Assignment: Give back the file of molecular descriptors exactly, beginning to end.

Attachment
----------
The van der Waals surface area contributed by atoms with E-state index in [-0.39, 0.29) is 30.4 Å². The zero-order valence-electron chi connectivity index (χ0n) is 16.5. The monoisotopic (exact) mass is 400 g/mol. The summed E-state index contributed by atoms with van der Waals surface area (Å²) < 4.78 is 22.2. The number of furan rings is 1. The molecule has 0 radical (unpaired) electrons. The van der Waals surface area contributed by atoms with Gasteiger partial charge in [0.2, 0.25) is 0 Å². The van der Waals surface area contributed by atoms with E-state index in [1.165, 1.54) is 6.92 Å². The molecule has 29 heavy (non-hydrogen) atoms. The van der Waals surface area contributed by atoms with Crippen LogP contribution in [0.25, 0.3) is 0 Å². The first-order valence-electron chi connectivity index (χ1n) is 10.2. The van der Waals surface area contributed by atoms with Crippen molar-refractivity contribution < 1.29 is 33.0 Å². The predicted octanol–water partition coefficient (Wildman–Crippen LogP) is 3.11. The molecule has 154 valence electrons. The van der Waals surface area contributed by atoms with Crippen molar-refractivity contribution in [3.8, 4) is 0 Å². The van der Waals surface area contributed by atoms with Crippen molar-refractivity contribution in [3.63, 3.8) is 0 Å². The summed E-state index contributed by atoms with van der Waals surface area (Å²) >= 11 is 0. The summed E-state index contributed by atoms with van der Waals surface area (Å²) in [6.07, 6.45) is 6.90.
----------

The van der Waals surface area contributed by atoms with E-state index in [-0.39, 0.29) is 30.4 Å². The zero-order valence-electron chi connectivity index (χ0n) is 16.5. The monoisotopic (exact) mass is 400 g/mol. The summed E-state index contributed by atoms with van der Waals surface area (Å²) < 4.78 is 22.2. The number of furan rings is 1. The molecule has 0 radical (unpaired) electrons. The van der Waals surface area contributed by atoms with Gasteiger partial charge in [0.2, 0.25) is 0 Å². The van der Waals surface area contributed by atoms with E-state index in [1.165, 1.54) is 6.92 Å². The molecule has 29 heavy (non-hydrogen) atoms. The van der Waals surface area contributed by atoms with Crippen LogP contribution in [0.25, 0.3) is 0 Å². The first-order valence-electron chi connectivity index (χ1n) is 10.2. The van der Waals surface area contributed by atoms with Crippen molar-refractivity contribution < 1.29 is 33.0 Å². The predicted octanol–water partition coefficient (Wildman–Crippen LogP) is 3.11. The molecule has 154 valence electrons. The van der Waals surface area contributed by atoms with Crippen molar-refractivity contribution in [3.8, 4) is 0 Å². The van der Waals surface area contributed by atoms with Crippen molar-refractivity contribution in [3.63, 3.8) is 0 Å². The summed E-state index contributed by atoms with van der Waals surface area (Å²) >= 11 is 0. The summed E-state index contributed by atoms with van der Waals surface area (Å²) in [6.07, 6.45) is 6.90.